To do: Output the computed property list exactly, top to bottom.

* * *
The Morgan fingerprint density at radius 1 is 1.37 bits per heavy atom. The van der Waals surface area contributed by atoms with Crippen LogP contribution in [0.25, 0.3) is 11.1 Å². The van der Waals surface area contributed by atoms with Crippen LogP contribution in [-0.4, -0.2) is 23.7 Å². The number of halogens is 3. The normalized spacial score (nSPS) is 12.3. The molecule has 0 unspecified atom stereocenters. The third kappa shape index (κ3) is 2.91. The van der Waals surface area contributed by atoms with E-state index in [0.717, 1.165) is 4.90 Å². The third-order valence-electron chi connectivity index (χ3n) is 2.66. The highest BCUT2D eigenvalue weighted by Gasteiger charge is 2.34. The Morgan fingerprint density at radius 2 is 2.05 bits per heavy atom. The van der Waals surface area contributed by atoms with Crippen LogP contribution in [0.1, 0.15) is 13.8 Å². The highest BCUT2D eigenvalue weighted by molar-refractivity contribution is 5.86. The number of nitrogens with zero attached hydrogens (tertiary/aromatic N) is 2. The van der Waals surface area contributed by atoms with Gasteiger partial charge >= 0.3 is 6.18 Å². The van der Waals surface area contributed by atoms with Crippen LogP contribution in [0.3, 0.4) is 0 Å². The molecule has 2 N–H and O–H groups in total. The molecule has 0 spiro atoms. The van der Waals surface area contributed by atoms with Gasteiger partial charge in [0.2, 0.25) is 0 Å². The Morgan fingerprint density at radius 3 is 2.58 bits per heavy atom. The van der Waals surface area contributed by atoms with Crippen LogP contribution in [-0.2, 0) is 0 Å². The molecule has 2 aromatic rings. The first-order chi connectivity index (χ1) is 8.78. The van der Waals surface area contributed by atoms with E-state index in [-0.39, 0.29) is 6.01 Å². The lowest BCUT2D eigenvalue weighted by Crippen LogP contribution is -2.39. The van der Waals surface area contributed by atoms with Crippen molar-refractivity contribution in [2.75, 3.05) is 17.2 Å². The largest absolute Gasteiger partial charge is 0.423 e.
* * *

The Morgan fingerprint density at radius 1 is 1.37 bits per heavy atom. The van der Waals surface area contributed by atoms with Crippen LogP contribution in [0.25, 0.3) is 11.1 Å². The van der Waals surface area contributed by atoms with Crippen LogP contribution in [-0.4, -0.2) is 23.7 Å². The number of halogens is 3. The normalized spacial score (nSPS) is 12.3. The molecule has 0 unspecified atom stereocenters. The third kappa shape index (κ3) is 2.91. The van der Waals surface area contributed by atoms with E-state index in [0.717, 1.165) is 4.90 Å². The third-order valence-electron chi connectivity index (χ3n) is 2.66. The highest BCUT2D eigenvalue weighted by Gasteiger charge is 2.34. The Morgan fingerprint density at radius 2 is 2.05 bits per heavy atom. The van der Waals surface area contributed by atoms with Crippen LogP contribution in [0.1, 0.15) is 13.8 Å². The highest BCUT2D eigenvalue weighted by molar-refractivity contribution is 5.86. The number of nitrogens with zero attached hydrogens (tertiary/aromatic N) is 2. The van der Waals surface area contributed by atoms with Gasteiger partial charge >= 0.3 is 6.18 Å². The van der Waals surface area contributed by atoms with Crippen LogP contribution in [0.3, 0.4) is 0 Å². The molecule has 2 N–H and O–H groups in total. The molecule has 0 spiro atoms. The van der Waals surface area contributed by atoms with Gasteiger partial charge in [0.2, 0.25) is 0 Å². The Morgan fingerprint density at radius 3 is 2.58 bits per heavy atom. The van der Waals surface area contributed by atoms with Crippen LogP contribution in [-0.2, 0) is 0 Å². The molecule has 2 aromatic rings. The first-order chi connectivity index (χ1) is 8.78. The van der Waals surface area contributed by atoms with E-state index in [-0.39, 0.29) is 6.01 Å². The lowest BCUT2D eigenvalue weighted by Crippen LogP contribution is -2.39. The van der Waals surface area contributed by atoms with Crippen molar-refractivity contribution in [2.75, 3.05) is 17.2 Å². The largest absolute Gasteiger partial charge is 0.423 e.